Will Microsoft Earnings Grow From Its Restructuring?
Microsoft is scheduled to release its quarterly earnings report tomorrow, and as usual, investors are divided in their opinions about whether the tech giant will reach its full potential or fall short of its rivals. But with the company having just announced a major restructuring, shareholders hope that a shifting of focus toward processes over products will help boost future Microsoft earnings.
With the unfortunate timing of its addition to the Dow Jones Industrials in late 1999, Microsoft shares have been playing catch-up for years since the tech bubble burst. But on a dividend and split-adjusted basis, Microsoft stock has recently matched the level at which it entered the Dow. Let's take an early look at what's been happening with Microsoft over the past quarter and what we're likely to see in its quarterly report.
Stats on Microsoft
Analyst EPS Estimate
Change From Year-Ago EPS
Change From Year-Ago Revenue
Earnings Beats in Past 4 Quarters
Source: Yahoo! Finance.
Can restructuring really help Microsoft earnings?
Analysts have lowered their views on Microsoft's earnings in the past few months, cutting their estimates for the June quarter by $0.03 per share and their full-year fiscal 2014 consensus by a nickel per share. But that hasn't stopped the stock from soaring, with a gain of almost 27% since mid-April.
The bearish view for Microsoft remains largely the same as it has for a long time. Microsoft hasn't delivered on the full potential of its newest products: Windows 8 and the Surface line of tablets have performed rather poorly. Although last quarter's earnings report included revenue and earnings-per-share growth of 18% each, just about all of the 23% gain in sales from the Windows division came from an upgrade offer that deferred revenue into that quarter. Meanwhile, falling PC demand continues to plague the industry, threatening to diminish the importance of its staple operating-system and office-software offerings.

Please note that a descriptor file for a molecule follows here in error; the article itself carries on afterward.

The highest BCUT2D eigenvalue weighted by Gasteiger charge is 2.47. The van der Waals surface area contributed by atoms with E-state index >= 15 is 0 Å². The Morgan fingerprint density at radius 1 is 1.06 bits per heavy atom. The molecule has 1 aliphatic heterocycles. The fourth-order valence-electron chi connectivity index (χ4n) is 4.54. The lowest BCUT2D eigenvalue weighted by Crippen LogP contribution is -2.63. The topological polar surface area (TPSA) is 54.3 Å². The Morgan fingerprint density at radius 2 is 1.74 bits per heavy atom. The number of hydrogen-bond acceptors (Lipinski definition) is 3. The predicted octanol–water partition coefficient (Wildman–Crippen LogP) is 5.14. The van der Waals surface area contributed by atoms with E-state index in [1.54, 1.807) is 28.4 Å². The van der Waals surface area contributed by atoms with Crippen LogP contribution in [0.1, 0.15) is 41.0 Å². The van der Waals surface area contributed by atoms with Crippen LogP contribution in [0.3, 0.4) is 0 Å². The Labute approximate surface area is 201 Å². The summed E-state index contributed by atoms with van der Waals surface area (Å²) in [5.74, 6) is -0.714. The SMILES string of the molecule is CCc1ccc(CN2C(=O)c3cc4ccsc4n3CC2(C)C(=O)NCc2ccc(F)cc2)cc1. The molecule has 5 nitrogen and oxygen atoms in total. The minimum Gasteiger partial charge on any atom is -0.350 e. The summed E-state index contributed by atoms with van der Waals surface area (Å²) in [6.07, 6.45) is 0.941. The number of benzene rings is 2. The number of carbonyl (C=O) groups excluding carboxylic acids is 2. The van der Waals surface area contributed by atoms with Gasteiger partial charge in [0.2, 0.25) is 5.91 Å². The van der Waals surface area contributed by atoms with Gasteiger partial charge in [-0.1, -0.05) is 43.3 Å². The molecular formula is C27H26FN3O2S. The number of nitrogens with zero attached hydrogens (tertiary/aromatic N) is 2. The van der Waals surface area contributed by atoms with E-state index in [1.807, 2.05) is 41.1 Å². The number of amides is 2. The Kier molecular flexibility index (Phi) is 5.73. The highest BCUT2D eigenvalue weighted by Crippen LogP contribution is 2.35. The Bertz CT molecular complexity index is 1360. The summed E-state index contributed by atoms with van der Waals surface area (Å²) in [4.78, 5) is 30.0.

Still, Microsoft's efforts to grow in important areas like mobile and gaming have borne some fruit. The Windows Phone operating system reached the No. 3 spot in shipments, with Microsoft's partnership with Nokia providing much of the boost thanks to the hardware-maker's Lumia line of Windows phones. Nokia has also benefited, recently making share-price gains and approaching profitability expected by the end of 2013. Microsoft's rates of app downloads and revenue have also more than doubled since the introduction of Windows Phone 8. Meanwhile, although it faced an initial backlash over the high prices and restrictions of its new Xbox One gaming console, Microsoft responded by making the Xbox One accessible for offline play and allowing the sharing and resale of games. As a result, the company has seen pre-order sales jump ahead of Sony and its PlayStation 4, even though the PS4 carries a lower price point than the Xbox.
The big question ahead is how the recent restructuring of Microsoft's corporate divisions will affect earnings. By diversifying beyond product-based divisions, Microsoft should be better able to address different needs within fast-growing niches like cloud computing and mobile devices. Yet business partners, resellers, and channel distributors aren't excited about the move, which they see as a knee-jerk response to rivals that threatens their relationships because Microsoft will become more of a direct competitor against them through its retail network. If Microsoft alienates its partners, then the changes could have a backlash that hurts earnings going forward.
In Microsoft's earnings report, watch for further discussion of how new divisions based on engineering, marketing, and research will work together to improve the company's product-development process. In the end, all the reshuffling could amount to nothing if it doesn't lead to more innovation that makes its way through the pipeline to become hit consumer products.
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The article Will Microsoft Earnings Grow From Its Restructuring? originally appeared on Fool.com.
Fool contributor Dan Caplinger has no position in any stocks mentioned. You can follow him on Twitter @DanCaplinger. The Motley Fool owns shares of Microsoft. Try any of our Foolish newsletter services free for 30 days. We Fools may not all hold the same opinions, but we all believe that considering a diverse range of insights makes us better investors. The Motley Fool has a disclosure policy.
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